Permits down, quality now up

Just three years ago, Atlanta was in the midst of a boom that brought in 100,000 new residents. Construction was omnipresent, and builders thronged the city’s permitting office.

Obtaining a permit for a single-family home, the simplest type of construction, often took as long as four months. The system spurred a thriving sub-industry of “expediters” — people who stood in line for builders and endured the interminable waits and indifference of Bureau of Buildings employees.

Inside the office, rolled-up architectural drawings piled up like cordwood and files stacked up where they were dumped.

“It looked like someone had an armful of plans, spun around and let them go,” said Chris Burke, vice president for the Greater Atlanta Home Builders Association.

It got so bad, the Home Builders Association sued the city. A settlement was reached that guaranteed that after December 2006, it would take no longer than 60 days to permit a single-family home and after June 30, 2007, just 30 days.

“They hit those marks,” Burke said. “Just in time for a recession.”

By the end of September this year, the city had permitted 114 single family homes, including just three in February. By comparison, the city permitted 178 homes in October 2006 alone.

“I’d rather be complaining about how hard it was getting permits,” said Jim Brown, a builder in Atlanta for 30 years. “Right now it’s great down there because there’s no one there.”

Builders say the effort to improve the system was working before the market crashed. As the economy recovers, many say the construction industry will return to the city before things improve in the suburbs. The city’s bureaucracy, they say, had better be ready.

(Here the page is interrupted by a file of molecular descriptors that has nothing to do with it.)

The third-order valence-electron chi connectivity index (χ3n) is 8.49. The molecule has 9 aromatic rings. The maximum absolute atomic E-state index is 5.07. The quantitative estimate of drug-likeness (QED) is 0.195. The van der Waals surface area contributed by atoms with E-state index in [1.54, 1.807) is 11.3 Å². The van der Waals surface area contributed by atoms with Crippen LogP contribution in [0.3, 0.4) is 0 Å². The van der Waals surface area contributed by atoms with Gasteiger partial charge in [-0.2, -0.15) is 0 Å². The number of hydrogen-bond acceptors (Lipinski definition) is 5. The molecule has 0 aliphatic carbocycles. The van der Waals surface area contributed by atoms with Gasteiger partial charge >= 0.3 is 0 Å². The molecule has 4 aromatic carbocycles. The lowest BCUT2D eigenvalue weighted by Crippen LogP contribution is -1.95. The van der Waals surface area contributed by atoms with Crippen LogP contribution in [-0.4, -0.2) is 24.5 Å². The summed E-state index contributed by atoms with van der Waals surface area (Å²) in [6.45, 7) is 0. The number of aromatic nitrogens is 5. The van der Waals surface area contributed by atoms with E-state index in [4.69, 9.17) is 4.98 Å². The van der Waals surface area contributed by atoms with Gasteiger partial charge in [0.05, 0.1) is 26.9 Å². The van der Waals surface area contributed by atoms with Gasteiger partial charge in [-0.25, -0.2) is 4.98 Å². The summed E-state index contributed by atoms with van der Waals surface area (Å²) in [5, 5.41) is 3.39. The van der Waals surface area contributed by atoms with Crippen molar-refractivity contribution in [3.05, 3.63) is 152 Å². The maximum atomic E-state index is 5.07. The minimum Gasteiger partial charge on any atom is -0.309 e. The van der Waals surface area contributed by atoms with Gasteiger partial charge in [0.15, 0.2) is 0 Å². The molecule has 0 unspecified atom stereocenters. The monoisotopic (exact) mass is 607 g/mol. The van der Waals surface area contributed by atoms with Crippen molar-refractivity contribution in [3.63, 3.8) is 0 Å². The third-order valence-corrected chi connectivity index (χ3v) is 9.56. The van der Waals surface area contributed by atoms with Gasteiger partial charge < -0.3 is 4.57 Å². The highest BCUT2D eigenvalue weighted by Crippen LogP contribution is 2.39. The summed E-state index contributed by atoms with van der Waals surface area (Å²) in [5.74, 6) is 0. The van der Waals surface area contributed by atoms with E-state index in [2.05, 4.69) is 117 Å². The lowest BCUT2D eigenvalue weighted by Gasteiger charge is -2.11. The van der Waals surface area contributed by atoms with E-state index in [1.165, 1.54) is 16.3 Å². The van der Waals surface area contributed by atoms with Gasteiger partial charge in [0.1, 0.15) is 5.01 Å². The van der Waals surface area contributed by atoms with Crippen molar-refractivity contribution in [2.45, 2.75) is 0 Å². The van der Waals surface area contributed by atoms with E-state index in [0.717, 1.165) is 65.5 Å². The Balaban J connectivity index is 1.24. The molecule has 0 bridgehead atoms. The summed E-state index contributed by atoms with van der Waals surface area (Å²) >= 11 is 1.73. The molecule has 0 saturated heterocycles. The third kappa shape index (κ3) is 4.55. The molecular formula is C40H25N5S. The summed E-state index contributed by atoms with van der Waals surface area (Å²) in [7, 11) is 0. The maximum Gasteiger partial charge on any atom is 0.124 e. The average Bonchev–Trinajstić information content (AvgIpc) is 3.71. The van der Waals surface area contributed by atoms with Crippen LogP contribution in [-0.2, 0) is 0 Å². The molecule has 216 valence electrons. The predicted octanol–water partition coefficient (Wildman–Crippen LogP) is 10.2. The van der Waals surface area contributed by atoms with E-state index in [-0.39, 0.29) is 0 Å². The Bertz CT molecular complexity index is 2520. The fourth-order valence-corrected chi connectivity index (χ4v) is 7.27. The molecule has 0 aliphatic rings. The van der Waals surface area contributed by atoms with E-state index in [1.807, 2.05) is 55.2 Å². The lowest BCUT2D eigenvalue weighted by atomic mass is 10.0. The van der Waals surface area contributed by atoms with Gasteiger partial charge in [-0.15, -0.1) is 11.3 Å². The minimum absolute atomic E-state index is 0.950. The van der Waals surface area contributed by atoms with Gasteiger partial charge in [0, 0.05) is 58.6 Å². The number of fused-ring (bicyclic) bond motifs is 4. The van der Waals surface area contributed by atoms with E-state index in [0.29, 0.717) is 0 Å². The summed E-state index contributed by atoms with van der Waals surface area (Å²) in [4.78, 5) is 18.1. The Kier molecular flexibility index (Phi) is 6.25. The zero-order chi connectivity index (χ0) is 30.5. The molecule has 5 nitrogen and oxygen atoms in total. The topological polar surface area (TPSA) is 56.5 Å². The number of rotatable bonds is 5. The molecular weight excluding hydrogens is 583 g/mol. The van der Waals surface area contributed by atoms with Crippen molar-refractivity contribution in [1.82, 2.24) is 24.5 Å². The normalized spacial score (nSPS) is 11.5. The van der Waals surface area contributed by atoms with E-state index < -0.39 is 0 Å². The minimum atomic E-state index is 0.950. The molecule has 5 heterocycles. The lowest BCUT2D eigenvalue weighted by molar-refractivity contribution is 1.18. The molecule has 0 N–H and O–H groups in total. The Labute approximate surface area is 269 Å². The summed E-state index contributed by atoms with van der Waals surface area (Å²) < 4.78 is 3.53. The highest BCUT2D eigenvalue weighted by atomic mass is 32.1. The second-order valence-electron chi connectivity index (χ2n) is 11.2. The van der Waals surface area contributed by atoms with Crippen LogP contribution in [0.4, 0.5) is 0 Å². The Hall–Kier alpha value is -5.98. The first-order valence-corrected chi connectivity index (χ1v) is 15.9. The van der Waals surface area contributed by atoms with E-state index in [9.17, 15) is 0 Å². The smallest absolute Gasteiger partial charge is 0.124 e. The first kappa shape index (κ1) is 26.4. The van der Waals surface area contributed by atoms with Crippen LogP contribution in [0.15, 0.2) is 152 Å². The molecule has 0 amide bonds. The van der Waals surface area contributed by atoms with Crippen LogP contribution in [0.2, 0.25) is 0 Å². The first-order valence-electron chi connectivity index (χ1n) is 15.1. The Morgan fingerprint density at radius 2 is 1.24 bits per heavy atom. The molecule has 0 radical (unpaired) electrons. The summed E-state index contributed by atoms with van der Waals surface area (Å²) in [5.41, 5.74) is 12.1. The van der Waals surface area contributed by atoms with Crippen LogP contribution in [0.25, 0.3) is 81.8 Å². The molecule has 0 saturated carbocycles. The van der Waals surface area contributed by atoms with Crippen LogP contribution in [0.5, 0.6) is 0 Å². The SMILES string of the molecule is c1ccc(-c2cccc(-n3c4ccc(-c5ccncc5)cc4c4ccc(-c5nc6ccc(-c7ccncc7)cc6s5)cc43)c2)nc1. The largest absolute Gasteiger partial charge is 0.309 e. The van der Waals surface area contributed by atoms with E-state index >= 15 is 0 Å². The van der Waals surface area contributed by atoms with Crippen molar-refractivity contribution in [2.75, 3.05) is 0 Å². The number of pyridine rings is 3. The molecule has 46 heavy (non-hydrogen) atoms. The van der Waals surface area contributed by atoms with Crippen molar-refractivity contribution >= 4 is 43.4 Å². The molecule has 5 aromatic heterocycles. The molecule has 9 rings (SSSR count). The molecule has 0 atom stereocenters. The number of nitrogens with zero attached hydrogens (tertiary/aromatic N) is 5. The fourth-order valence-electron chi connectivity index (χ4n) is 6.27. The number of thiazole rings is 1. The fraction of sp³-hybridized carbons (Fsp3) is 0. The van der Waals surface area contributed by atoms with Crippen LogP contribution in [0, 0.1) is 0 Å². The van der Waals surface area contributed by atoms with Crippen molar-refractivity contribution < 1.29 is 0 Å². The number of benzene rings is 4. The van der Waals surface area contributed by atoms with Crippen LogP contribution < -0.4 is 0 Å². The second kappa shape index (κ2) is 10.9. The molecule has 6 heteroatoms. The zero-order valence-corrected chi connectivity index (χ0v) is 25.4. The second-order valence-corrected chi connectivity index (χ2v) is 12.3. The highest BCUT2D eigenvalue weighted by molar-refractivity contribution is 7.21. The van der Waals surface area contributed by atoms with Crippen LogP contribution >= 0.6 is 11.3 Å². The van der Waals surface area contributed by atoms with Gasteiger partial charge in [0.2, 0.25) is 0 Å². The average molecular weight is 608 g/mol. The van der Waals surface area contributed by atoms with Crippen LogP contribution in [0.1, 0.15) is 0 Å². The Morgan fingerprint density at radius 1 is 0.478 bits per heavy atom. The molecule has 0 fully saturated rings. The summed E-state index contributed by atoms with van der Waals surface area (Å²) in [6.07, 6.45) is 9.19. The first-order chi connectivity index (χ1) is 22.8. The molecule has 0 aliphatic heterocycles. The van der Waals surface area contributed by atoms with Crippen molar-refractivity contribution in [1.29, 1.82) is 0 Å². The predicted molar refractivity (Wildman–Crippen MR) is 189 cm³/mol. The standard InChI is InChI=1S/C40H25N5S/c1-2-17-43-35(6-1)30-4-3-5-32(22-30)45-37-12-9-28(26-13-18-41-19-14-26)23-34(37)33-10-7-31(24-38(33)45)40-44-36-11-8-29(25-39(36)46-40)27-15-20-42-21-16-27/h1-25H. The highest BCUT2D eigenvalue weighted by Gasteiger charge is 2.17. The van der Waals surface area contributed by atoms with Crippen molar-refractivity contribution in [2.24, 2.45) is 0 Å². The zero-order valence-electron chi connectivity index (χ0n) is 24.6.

Ibrahim Maslamani, hired to run permitting for Atlanta in mid-2006, said the problems he found in the department he took over were “cultural” as well as technical.

“There was a feeling of, ‘We are the government and we’ll issue them when we want,’ ” he said.

Maslamani reminded workers some cities had privatized their operations, so their jobs weren’t as safe as they thought. He set to work instilling a customer service mindset, manning the counter himself and asking customers if they had been helped. “It was just like a grocery store. If there’s a line, you open a second checkout.”

He reordered the office floor plan, so applicants flowed from one station to another, and initiated a new electronic tracking system that has been installed in stages. Maslamani also asked prospective builders to bring three full sets of building plans and eight copies of other plans for actions like sewer and tree removal. Though an inconvenience for some, he said, it allows several different departments in his office to work on the plans simultaneously.

Brown, the Atlanta builder, still doesn’t like the city bureaucracy, but understands the idea behind it.

“When you’re building in an urban environment you probably need more checks and balances,” he said. “You’re usually building between existing homes.”